According to the joint publication entitled, “Tourism and Trade”, a Global Agenda for Sustainable Development”, which was published in 2015, international tourism accounted for 30% of global trade in services. Moreover, tourism is the main export of approximately one-third of developing countries, with Barbados falling into this category. The paper goes on to state that “Tourism…has a key role to play in maximising the contribution of trade in services to development, job creation, and the achievement of the 2030 Agenda for Sustainable Development Goals (‘SDGs’)”.
The business of tourism is an important player in the sphere of international trade in services. It is multi-sectoral and in a country such as Barbados, touches and concerns almost every aspect of society, from job creation and the maintenance thereof, to the cleanliness of the environment and the sale of goods. What does this mean for Barbados and how do we fit into an increasingly competitive sector? It has been written that tourism is expected to continue expanding and as stated in the World Tourism Organization’s publication, “Tourism Towards 2030”, tourism arrivals would reach 1.8 billion by 2030 (5 million per day). Additionally, emerging economies are expected to see an increase of their share to 57% by 2030.
These are some impressive numbers but again, what does it mean for Barbados? What is the industry’s contribution to the country’s GDP? The World Travel & Tourism Council reported that in 2017, the direct contribution of Travel & Tourism to GDP was US$608.3 million or 13% of total GDP, which was an increase over the previous year. More specifically, in May 2017 former Governor of the Central Bank of Barbados, Dr. DeLisle Worrell stated that tourism was the largest earner of foreign exchange, contributing 49% of same to the economy. These figures show that the sector remains a significant earner for Barbados.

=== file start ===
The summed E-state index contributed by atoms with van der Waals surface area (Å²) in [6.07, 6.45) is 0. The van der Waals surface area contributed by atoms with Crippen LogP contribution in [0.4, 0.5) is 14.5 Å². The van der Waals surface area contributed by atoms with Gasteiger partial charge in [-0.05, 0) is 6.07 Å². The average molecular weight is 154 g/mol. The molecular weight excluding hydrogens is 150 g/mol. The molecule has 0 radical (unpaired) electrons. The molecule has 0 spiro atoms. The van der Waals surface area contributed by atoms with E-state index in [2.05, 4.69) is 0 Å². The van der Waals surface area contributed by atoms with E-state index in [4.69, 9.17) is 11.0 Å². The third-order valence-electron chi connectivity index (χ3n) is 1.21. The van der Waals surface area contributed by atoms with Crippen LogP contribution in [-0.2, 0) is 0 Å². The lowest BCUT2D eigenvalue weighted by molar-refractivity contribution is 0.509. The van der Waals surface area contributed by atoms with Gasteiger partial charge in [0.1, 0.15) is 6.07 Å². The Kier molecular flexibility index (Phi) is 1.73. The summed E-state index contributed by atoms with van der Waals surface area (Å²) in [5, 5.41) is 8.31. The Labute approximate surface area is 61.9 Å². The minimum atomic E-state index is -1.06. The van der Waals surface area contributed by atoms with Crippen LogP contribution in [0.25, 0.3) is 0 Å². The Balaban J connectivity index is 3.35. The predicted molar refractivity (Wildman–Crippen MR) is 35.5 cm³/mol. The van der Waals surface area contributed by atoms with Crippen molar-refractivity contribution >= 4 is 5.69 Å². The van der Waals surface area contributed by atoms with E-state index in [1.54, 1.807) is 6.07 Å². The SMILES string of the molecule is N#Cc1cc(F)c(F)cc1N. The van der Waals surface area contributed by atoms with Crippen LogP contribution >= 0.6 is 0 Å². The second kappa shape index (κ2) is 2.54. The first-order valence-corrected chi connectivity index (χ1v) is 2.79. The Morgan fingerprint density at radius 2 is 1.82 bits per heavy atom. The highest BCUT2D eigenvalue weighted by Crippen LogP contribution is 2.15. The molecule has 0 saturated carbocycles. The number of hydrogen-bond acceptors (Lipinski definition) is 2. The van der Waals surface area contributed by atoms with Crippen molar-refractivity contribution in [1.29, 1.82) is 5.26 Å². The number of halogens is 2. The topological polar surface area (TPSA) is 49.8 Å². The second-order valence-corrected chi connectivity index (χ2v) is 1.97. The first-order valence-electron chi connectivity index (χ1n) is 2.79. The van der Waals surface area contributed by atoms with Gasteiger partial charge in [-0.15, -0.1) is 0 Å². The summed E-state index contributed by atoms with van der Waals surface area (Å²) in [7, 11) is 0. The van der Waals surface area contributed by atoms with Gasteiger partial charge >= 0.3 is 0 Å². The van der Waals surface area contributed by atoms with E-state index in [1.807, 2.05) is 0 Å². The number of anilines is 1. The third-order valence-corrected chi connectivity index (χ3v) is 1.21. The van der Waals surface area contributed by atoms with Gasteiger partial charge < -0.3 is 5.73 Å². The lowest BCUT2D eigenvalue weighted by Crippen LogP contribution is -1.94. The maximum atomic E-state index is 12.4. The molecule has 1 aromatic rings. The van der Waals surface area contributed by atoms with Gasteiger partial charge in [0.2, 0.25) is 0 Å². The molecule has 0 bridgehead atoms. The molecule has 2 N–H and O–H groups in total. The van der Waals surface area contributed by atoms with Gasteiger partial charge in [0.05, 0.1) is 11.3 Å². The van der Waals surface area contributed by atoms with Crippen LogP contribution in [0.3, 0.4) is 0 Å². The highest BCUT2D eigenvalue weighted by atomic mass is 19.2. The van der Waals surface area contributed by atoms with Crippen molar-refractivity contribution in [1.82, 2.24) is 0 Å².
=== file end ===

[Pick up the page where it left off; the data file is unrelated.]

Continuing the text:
The question is, could we improve? Do we need to? The simple answer is yes, there is always room for improvement, particularly in a highly competitive region. The cries are numerous. One hears rumblings that Barbados is an expensive destination and that the tourists are arriving in droves but are spending less. Is there truth to these statements? According to the Travel and Tourism Competitiveness Report 2017 of the World Economic Forum, Barbados ranks at number 58 out of 136 countries on the Travel & Tourism Competitiveness Index (Barbados was ranked at number 41 in the 2015 report). Countries obtaining a higher listing include Greece, France, Panama, Costa Rica and Mexico, some of which have similar tropical environments. Positively, Barbados ranks at number 8 for prioritisation of travel and tourism, with only Jamaica as an island in the Caribbean region ranking above it at number 6.
Moreover, Barbados was ranked at 134 out of 136 for price competitiveness, followed only by the United Kingdom and Switzerland, which are notoriously expensive destinations. Also striking was that Barbados was ranked at 123rd for cultural resources and business travel. From an international point of view, therefore, improvements can be made. While we focus on increasing the hotel complement and maintaining our natural resources of sand and sea (not much can be done about the sun, although so far we haven’t been disappointed), some of our attractions as a “high-end” destination have floundered, save for a vibrant restaurant industry.